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I think this is a really basic question, but it had been a little while since I dealt with this material and I was hoping to get a bit of assistance here. Let $q = p ^{2M}$ for some prime $p$ and $M \in \mathbb{N}$. Let $\mathbb{F}_q$ be the finite field of $q$ elements. Let $1,-1 \in \mathbb{F}_q$ and $\alpha \in \overline{\mathbb{F}_q}$, the algebraic closure. Suppose I know that $\alpha$ satisfies $$ \alpha^2 - \alpha - 1 = 0. $$

How does it follow that $\alpha \in \mathbb{F}_q$? Thanks!

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  • $\begingroup$ For information. You can easily use the quadratic formula to show that for $p\neq 2$ the equation is reducible if $5$ is a square modulo $p$. Modulo $5$ for example, it is equivalent to $(x+2)^2$ and modulo $11$ you get $(x-4)(x+3)$. $\endgroup$ – Mark Bennet Jan 28 '15 at 16:42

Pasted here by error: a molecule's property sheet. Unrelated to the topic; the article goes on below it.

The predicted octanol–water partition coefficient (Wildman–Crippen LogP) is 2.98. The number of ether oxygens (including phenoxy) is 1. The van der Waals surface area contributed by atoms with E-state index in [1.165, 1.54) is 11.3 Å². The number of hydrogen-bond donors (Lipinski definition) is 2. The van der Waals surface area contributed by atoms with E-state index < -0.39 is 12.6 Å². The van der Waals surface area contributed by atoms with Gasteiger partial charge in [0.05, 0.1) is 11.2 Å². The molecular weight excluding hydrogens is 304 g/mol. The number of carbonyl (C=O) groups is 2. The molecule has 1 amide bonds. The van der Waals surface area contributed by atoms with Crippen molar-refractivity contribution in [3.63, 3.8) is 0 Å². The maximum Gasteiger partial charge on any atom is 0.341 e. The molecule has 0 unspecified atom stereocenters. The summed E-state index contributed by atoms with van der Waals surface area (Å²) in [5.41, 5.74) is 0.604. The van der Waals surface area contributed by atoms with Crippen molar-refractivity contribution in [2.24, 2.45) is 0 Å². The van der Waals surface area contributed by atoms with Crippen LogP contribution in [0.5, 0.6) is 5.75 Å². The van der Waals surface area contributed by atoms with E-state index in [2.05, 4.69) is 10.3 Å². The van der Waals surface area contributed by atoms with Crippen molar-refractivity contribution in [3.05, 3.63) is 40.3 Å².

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$\newcommand{\F}{\mathbb{F}}$If the polynomial $f(x) = x^{2} - X - 1$ is reducible in $\F_{p}[x]$, then its root $\alpha$ is in $\F_{p} \subseteq \F_{q}$.

If $f(x)$ is irreducible in $\F_{p}[x]$, then $\F_{p}(\alpha)$ is a field with $p^{2}$ elements, which is contained in the field $\F_{q}$, as $q = p^{2 M}$.

Here you use the fact that the subfields of $\F_{p^{t}}$ are all $\F_{p^{s}}$, as $s$ ranges over the divisors of $t$.

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Hint: $\alpha$ is a root of a quadratic polynomial over $\mathbb{F}_p$, so what can you say about the possible degree of the field extension $\mathbb{F}_p(\alpha)/\mathbb{F}_p$? Can you use this to determine whether $\mathbb{F}_p(\alpha) \subseteq \mathbb{F}_q$?

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